The land of Israel is the hope of the free world

If not for Israel, Iran would extend its influence to the Mediterranean. Imagine the consequences for the entire Western civilization.

Giulio Meotti, Israel ,

Giulio Meotti
Giulio Meotti
צילום: עצמי

The residents of early kibbutzim were pioneering immigrants from Eastern Europe and South America, former members of the Nahal units (brigade dedicated to the foundation of permanent agricultural settlements) and socialist youth movements.

They were the children of a period of austerity and mass migration, before the construction of a well-equipped and highly trained Israeli army, when the civilian settlement on the outskirts of the new tiny
That is the main scandal in the international arena today: Israel is the only Western country going against the new faith in a humanity without borders.
Jewish enclave was the main tool of establishing borders, defending the land and absorbing immigrants.

It was also a time when European collectivist ideas of social solidarity and community life dominated political and intellectual life. That spirit dominated the pre-1948 Israel. Between 1948 and 1967, Israel had to defend itself. After the Six Day War, the Jewish State took again the mission of keeping the land by returning to Judea and Samaria.

That is the main scandal in the international arena today: Israel is the only Western country going against the new faith in a humanity without borders. Israel’s major battle today lies in its right to Judea and Samaria.

From the Golan Mountains to the deserts of the Negev, from the ultra-modern city of Tel Aviv to ancient Jerusalem, Israel is surrounded by enemies like no other country in the world. The war is on the land and the existence of the Jewish people. Only the land made it possible to begin to put an end to the Jewish Diaspora.

If Israel were to disappear today, Iran and its allies would extend their influence to the Mediterranean. Imagine the consequences for the entire Western civilization.

Western culture looks with indifference, perplexity or contempt on the Jews of Israel clinging to their land. Israel has become the least acceptable state and culture on the planet for the dominant culture in the West, which is that of Francis Fukuyama’s “end of history". Israel is a democratic and Western state but centered on nation, land and religion, while the post-national, post-family and post-religious West dreams of building an international liberal empire of markets and rights.

Israel is the only Western country still turning the deserts into greenhouses and building new cities and it is doing everything with a gun pointed at the head.

Israel is a tragic paradox. There is no other nation that since its foundation had to sacrifice thousands of its citizens and soldiers and yet every year it attracts tens of thousands of immigrants, people who kiss the land on arrival.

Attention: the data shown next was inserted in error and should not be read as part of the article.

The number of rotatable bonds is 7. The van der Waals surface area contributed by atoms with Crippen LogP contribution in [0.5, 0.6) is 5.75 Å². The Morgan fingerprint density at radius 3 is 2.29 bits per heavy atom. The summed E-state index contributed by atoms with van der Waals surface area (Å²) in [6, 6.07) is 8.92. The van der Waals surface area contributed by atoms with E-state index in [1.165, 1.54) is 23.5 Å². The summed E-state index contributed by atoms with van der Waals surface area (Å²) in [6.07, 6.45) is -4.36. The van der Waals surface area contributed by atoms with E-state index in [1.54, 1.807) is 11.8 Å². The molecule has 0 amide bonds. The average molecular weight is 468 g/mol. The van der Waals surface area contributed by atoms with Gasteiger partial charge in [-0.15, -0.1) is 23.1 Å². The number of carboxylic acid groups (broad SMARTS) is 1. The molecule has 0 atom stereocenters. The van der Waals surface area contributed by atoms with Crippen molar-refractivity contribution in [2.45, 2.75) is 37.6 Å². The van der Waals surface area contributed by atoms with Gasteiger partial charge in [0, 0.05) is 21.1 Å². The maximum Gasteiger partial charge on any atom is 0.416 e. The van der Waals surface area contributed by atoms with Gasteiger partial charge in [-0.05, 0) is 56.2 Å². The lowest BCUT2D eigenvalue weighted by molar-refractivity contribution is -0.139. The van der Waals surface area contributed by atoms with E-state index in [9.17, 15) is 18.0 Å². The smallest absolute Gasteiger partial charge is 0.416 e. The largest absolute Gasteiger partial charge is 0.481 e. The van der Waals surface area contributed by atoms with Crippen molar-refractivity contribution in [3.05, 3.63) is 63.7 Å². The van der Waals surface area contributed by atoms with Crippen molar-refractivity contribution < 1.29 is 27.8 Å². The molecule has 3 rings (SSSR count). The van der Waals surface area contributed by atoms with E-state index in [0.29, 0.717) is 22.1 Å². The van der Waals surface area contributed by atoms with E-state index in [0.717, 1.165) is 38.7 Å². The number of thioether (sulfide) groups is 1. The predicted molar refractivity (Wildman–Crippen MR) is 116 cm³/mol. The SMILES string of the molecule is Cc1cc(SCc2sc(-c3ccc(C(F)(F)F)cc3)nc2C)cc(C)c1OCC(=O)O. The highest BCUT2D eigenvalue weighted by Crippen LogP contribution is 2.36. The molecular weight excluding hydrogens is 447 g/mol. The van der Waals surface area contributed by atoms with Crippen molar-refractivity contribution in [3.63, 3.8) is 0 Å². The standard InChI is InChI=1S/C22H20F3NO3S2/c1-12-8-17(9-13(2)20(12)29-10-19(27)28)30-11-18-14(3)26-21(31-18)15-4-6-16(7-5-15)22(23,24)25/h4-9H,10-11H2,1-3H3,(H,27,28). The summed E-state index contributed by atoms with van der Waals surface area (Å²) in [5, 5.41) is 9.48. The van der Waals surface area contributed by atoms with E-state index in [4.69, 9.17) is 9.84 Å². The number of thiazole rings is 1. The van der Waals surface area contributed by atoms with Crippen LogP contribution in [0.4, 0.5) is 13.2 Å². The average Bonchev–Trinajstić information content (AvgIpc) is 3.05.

Upon arrival in Tel Aviv, the plane descends from over the Mediterranean. The glance captures traces of the yellow sandy soil that at the beginning made each village an oasis. The Sharon plain is as green, dense with crops and houses, where the desert extensions once were. The Carmel wooded promontory, which encloses the bay of Haifa, has been filled with new towns. Traveling along the Upper and Lower Galilee, inhabited for large stretches by Israeli Arabs, descending into the fertile plain of the Emek Jezreel, which was a swamp when the first kibbutzim arose, or approaching the mystical mountain landscapes suspended on Lake Tiberias, the populous and well-cultivated land often gives an illusion of a small Italy.

The ground dries up and flattens towards the Negev desert: another world, a kind of Phoenix. In Beersheba, little remains of the town founded by the Turks as a remote railway junction between Europe, Egypt and Arabia. The new industrial and scientific city is large and prosperous. David Ben Gurion went to live in one of the first kibbutzim that arose in the Negev indicating the way for the reconstruction of the new homeland of the Jews.

Every corner of the land of Israel amazes the visitor.

In 1948, green areas occupied less than 2 percent of the area. That figure will exceed 10 percent in a few years. A land that has been synonymous with erosion, desertification and human neglect, it is now enjoying unparalleled environmental renewal. In Judea and Samaria, you arrive on a hill, and there are two cities ahead. The one on the left is an Israeli “settlement”, as the malignants called these, and on the right there is an Arab village. It is full of trees on the left and no trees on the right.

The dispute over the land of Israel has nothing to do with the territory. If it were, the conflict would have been resolved long ago. Instead, the land of Israel is at the center of a global struggle for identity and is the hope of the free world.

Giulio Meotti, an Italian journalist with Il Foglio, writes a twice-weekly column for Arutz Sheva. He is the author of the book "A New Shoah", that researched the personal stories of Israel's terror victims, published by Encounter and of "J'Accuse: the Vatican Against Israel" published by Mantua Books.. His writing has appeared in publications, such as the Wall Street Journal, Frontpage and Commentary.


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